The Royal Hospital Kilmainham, the finest 17th-century building in Ireland, was built in 1684 as a home for retired soldiers and continued in that use for almost 250 years. The style is based on Les Invalides in Paris with a formal facade and large elegant courtyard. The RHK was restored by the Government in 1968 and needed only minimum alterations to accommodate the work of the museum.
The building has an excellent coffee shop and comprehensive banqueting, conference and catering facilities.
The Hunt Museum is home to one of Ireland’s greatest private collections of art and antiquities. Generously donated to the ‘people of Ireland’ by John and Gertrude Hunt who collected the objects from the four corners of the world. The Collection reflects our Celtic past as well as masterworks by Da Vinci, Yeats and Renoir.
The elegant 18th century Custom House provides an ideal setting for an enjoyable visit, the riverside restaurant looks out over the Curragour Falls and the museum’s gift shop showcases a wide range of local and international crafts and gifts. The Hunt Museum is located in the Custom House on Rutland Street.
Located at the junction of the Quays and Mall. Reginald’s Tower is Waterford’s best known landmark. The building has been described as the oldest tower of mortared stone in Europe. It was erected by and takes its name from Reginal Maclvor, Danish Govener of Waterford in 1003 A.D. It has been used as a fortress, a prison, a military stores depot, a mint, and an air raid shelter. Presently, it houses the City’s Civic and Maritime Museum. The exhibits include the colourful regalia of the Corporation and a remarkable collection (19) of Royal Charters bestowed on the city by 11 English Monarchs.
A visit to the home of Guinness is the high point of any trip to Dublin. At the Guinness storehouse you’ll discover all there is to know about the world famous beer. It’s a dramatic story that begins around 250 years ago and ends in gravity, the sky bar, with a complimentary pint of Guinness and an astonishing view of Dublin City.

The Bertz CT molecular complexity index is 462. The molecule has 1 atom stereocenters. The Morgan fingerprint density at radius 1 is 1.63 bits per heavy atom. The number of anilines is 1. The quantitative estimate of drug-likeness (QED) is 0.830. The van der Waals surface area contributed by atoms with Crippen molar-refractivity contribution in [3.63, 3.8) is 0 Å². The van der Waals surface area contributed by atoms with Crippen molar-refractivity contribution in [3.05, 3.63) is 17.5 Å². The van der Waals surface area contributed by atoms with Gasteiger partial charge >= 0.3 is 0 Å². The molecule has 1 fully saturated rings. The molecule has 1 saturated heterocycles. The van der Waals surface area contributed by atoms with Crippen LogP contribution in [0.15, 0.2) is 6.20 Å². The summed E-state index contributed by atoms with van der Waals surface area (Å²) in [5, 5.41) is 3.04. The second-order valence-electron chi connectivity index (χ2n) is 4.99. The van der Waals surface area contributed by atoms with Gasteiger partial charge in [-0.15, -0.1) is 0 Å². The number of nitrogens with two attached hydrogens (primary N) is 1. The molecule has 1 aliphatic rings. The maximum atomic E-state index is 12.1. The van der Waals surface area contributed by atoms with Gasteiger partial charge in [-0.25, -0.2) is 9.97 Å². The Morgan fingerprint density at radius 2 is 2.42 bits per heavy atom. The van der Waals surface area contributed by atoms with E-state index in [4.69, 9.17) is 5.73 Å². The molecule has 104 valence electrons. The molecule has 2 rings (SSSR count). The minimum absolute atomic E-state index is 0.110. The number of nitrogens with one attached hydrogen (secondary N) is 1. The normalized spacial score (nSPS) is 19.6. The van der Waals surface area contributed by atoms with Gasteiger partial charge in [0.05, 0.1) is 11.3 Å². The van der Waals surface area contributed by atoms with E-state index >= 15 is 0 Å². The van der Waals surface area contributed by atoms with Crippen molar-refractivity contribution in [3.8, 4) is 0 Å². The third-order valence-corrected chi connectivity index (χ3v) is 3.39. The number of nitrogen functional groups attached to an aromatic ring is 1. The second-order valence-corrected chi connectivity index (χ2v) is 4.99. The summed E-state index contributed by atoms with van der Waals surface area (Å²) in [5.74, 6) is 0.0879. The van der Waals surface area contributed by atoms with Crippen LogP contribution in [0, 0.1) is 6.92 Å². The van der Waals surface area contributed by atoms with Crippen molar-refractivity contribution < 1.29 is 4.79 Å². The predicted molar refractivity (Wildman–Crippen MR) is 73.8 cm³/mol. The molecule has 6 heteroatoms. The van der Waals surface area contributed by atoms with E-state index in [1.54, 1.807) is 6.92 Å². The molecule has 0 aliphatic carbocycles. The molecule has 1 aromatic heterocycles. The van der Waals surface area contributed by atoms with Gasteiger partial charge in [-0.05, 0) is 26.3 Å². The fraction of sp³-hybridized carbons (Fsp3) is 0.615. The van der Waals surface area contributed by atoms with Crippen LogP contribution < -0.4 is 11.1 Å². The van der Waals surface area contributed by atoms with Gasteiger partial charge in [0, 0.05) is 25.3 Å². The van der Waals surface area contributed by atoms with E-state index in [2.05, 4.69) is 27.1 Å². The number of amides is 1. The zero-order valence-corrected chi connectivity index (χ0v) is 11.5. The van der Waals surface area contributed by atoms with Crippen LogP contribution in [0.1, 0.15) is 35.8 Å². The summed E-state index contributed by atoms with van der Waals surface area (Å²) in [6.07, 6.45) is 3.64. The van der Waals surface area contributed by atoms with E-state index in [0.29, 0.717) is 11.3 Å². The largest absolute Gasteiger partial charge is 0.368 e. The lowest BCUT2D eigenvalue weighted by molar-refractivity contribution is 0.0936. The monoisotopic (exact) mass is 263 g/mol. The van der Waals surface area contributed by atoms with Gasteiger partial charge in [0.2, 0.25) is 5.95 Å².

As you wander through the storehouse you may visit the Retail Store on the ground floor where you can find the main ingredients of Guinness: water, barley, hops and yeast.
The GAA Museum can be found in Croke Park Stadium under the Cusack Stand. It was opened in 1998 by then Taoiseach Bertie Ahern.
The museum is dedicated to the GAA and how it has contributed to sport, culture and social life in Ireland since it first began in 1884.
The museum displays a vast collection of GAA memorabilia like hurleys, jerseys, trophies, medals, match programmes and more.
Take in a tour of Croke Park, which is the 5th largest stadium in Europe, and explore one of the most modern sporting arenas in the world.The experienced guides will take you on a journey through the stadium, which first began over a 100 years ago. You will see the dressing rooms, premium and corporate levels, the pitch side, the media centre, the VIP section and the service areas.
Croke Park is located in Drumcondra in Dublin 3.
By road: It’s about a 15 minute walk from O’Connell Street and is accessed via St. Joseph’s Avenue just off Clonliffe Road.
By bus: From O’Connell Street in the heart of Dublin city you can get the number 3,11,11A,16,16A,123
By rail: The museum is just about a 15 minute walk from Connolly Station.